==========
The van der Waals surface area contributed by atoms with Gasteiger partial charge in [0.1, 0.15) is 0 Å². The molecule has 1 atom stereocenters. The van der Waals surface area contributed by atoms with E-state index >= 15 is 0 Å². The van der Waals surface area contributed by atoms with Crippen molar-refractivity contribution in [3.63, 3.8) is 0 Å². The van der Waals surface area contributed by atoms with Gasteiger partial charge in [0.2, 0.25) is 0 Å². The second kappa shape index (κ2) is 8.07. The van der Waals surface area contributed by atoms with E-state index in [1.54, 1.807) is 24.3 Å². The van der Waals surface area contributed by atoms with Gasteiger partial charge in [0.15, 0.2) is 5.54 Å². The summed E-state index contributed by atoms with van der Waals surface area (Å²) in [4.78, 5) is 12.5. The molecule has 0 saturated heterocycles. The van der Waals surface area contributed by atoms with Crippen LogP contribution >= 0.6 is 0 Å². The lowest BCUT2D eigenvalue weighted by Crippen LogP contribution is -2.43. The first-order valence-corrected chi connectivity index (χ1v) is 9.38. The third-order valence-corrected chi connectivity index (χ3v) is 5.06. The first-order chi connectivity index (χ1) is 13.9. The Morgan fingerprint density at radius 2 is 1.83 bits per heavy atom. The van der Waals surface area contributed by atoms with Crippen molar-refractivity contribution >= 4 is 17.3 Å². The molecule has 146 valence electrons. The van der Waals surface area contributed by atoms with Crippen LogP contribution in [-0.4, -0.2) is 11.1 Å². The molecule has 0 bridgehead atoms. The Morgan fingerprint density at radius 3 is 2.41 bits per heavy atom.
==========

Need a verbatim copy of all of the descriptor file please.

The van der Waals surface area contributed by atoms with Gasteiger partial charge in [0.1, 0.15) is 0 Å². The molecule has 1 atom stereocenters. The van der Waals surface area contributed by atoms with E-state index >= 15 is 0 Å². The van der Waals surface area contributed by atoms with Crippen molar-refractivity contribution in [3.63, 3.8) is 0 Å². The van der Waals surface area contributed by atoms with Gasteiger partial charge in [0.2, 0.25) is 0 Å². The second kappa shape index (κ2) is 8.07. The van der Waals surface area contributed by atoms with E-state index in [1.54, 1.807) is 24.3 Å². The van der Waals surface area contributed by atoms with Gasteiger partial charge in [0.15, 0.2) is 5.54 Å². The summed E-state index contributed by atoms with van der Waals surface area (Å²) in [4.78, 5) is 12.5. The molecule has 0 saturated heterocycles. The van der Waals surface area contributed by atoms with Crippen LogP contribution >= 0.6 is 0 Å². The lowest BCUT2D eigenvalue weighted by Crippen LogP contribution is -2.43. The first-order valence-corrected chi connectivity index (χ1v) is 9.38. The third-order valence-corrected chi connectivity index (χ3v) is 5.06. The first-order chi connectivity index (χ1) is 13.9. The Morgan fingerprint density at radius 2 is 1.83 bits per heavy atom. The van der Waals surface area contributed by atoms with Crippen molar-refractivity contribution >= 4 is 17.3 Å². The molecule has 146 valence electrons. The van der Waals surface area contributed by atoms with Crippen LogP contribution in [-0.4, -0.2) is 11.1 Å². The molecule has 0 bridgehead atoms. The Morgan fingerprint density at radius 3 is 2.41 bits per heavy atom.